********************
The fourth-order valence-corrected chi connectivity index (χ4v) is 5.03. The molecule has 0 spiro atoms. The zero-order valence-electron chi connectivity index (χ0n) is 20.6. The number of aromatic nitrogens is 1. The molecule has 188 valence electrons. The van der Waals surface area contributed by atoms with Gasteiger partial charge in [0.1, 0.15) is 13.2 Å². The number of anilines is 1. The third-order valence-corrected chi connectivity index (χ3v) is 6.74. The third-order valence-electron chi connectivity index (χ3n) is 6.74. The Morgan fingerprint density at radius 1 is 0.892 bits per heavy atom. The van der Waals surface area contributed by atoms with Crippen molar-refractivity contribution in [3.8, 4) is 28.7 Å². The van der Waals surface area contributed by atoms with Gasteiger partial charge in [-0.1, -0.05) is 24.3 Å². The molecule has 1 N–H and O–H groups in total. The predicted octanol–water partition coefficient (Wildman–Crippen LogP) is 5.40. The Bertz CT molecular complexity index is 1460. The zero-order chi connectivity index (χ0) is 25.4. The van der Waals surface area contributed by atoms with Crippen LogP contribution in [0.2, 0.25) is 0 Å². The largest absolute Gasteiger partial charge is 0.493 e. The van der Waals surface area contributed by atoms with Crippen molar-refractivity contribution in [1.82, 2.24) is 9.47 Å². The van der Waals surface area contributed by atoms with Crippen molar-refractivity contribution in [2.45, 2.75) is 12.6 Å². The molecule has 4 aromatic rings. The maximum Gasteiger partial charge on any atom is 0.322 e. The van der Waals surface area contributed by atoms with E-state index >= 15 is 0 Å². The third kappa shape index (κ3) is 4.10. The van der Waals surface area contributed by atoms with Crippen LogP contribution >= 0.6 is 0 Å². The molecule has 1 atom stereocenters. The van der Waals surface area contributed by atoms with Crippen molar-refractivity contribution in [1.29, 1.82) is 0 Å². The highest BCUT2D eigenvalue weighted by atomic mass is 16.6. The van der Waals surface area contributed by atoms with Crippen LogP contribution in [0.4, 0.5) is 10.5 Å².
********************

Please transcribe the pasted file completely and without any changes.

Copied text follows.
The fourth-order valence-corrected chi connectivity index (χ4v) is 5.03. The molecule has 0 spiro atoms. The zero-order valence-electron chi connectivity index (χ0n) is 20.6. The number of aromatic nitrogens is 1. The molecule has 188 valence electrons. The van der Waals surface area contributed by atoms with Gasteiger partial charge in [0.1, 0.15) is 13.2 Å². The number of anilines is 1. The third-order valence-corrected chi connectivity index (χ3v) is 6.74. The third-order valence-electron chi connectivity index (χ3n) is 6.74. The Morgan fingerprint density at radius 1 is 0.892 bits per heavy atom. The van der Waals surface area contributed by atoms with Crippen molar-refractivity contribution in [3.8, 4) is 28.7 Å². The van der Waals surface area contributed by atoms with Gasteiger partial charge in [-0.1, -0.05) is 24.3 Å². The molecule has 1 N–H and O–H groups in total. The predicted octanol–water partition coefficient (Wildman–Crippen LogP) is 5.40. The Bertz CT molecular complexity index is 1460. The zero-order chi connectivity index (χ0) is 25.4. The van der Waals surface area contributed by atoms with Crippen LogP contribution in [0.2, 0.25) is 0 Å². The largest absolute Gasteiger partial charge is 0.493 e. The van der Waals surface area contributed by atoms with Crippen molar-refractivity contribution in [1.82, 2.24) is 9.47 Å². The van der Waals surface area contributed by atoms with Crippen molar-refractivity contribution in [2.45, 2.75) is 12.6 Å². The molecule has 4 aromatic rings. The maximum Gasteiger partial charge on any atom is 0.322 e. The van der Waals surface area contributed by atoms with E-state index >= 15 is 0 Å². The third kappa shape index (κ3) is 4.10. The van der Waals surface area contributed by atoms with Crippen LogP contribution >= 0.6 is 0 Å². The molecule has 1 atom stereocenters. The van der Waals surface area contributed by atoms with Crippen molar-refractivity contribution in [1.29, 1.82) is 0 Å². The highest BCUT2D eigenvalue weighted by atomic mass is 16.6. The van der Waals surface area contributed by atoms with Crippen LogP contribution in [0.4, 0.5) is 10.5 Å².